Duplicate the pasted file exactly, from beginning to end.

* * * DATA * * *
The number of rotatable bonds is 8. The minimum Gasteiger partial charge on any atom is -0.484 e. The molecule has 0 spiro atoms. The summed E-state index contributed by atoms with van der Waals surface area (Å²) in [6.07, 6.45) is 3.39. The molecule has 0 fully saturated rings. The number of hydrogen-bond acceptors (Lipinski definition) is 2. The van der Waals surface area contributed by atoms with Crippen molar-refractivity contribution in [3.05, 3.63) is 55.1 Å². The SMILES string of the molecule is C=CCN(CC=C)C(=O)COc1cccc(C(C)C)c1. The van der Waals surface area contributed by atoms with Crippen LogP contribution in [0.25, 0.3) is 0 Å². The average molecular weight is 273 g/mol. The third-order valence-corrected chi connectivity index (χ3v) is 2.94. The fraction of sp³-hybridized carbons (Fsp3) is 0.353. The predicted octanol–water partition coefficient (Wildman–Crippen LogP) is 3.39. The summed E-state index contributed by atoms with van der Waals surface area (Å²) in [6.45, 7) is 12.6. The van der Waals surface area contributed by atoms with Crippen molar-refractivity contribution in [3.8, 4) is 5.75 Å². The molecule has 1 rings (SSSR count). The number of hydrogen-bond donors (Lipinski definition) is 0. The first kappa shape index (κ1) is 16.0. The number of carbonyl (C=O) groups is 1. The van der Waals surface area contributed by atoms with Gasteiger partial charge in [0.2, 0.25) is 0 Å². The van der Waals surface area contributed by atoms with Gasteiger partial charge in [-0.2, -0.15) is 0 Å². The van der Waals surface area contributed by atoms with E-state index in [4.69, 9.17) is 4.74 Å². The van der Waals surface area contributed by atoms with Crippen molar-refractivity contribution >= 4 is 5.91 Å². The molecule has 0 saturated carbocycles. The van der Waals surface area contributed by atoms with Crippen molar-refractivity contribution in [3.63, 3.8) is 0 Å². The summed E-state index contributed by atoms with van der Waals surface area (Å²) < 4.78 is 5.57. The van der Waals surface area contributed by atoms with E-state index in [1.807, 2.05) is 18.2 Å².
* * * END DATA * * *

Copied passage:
The number of rotatable bonds is 8. The minimum Gasteiger partial charge on any atom is -0.484 e. The molecule has 0 spiro atoms. The summed E-state index contributed by atoms with van der Waals surface area (Å²) in [6.07, 6.45) is 3.39. The molecule has 0 fully saturated rings. The number of hydrogen-bond acceptors (Lipinski definition) is 2. The van der Waals surface area contributed by atoms with Crippen molar-refractivity contribution in [3.05, 3.63) is 55.1 Å². The SMILES string of the molecule is C=CCN(CC=C)C(=O)COc1cccc(C(C)C)c1. The van der Waals surface area contributed by atoms with Crippen LogP contribution in [0.25, 0.3) is 0 Å². The average molecular weight is 273 g/mol. The third-order valence-corrected chi connectivity index (χ3v) is 2.94. The fraction of sp³-hybridized carbons (Fsp3) is 0.353. The predicted octanol–water partition coefficient (Wildman–Crippen LogP) is 3.39. The summed E-state index contributed by atoms with van der Waals surface area (Å²) in [6.45, 7) is 12.6. The van der Waals surface area contributed by atoms with Crippen molar-refractivity contribution in [3.8, 4) is 5.75 Å². The molecule has 1 rings (SSSR count). The number of hydrogen-bond donors (Lipinski definition) is 0. The first kappa shape index (κ1) is 16.0. The number of carbonyl (C=O) groups is 1. The van der Waals surface area contributed by atoms with Gasteiger partial charge in [0.2, 0.25) is 0 Å². The van der Waals surface area contributed by atoms with Gasteiger partial charge in [-0.2, -0.15) is 0 Å². The van der Waals surface area contributed by atoms with E-state index in [4.69, 9.17) is 4.74 Å². The van der Waals surface area contributed by atoms with Crippen molar-refractivity contribution >= 4 is 5.91 Å². The molecule has 0 saturated carbocycles. The van der Waals surface area contributed by atoms with Crippen molar-refractivity contribution in [3.63, 3.8) is 0 Å². The summed E-state index contributed by atoms with van der Waals surface area (Å²) < 4.78 is 5.57. The van der Waals surface area contributed by atoms with E-state index in [1.807, 2.05) is 18.2 Å².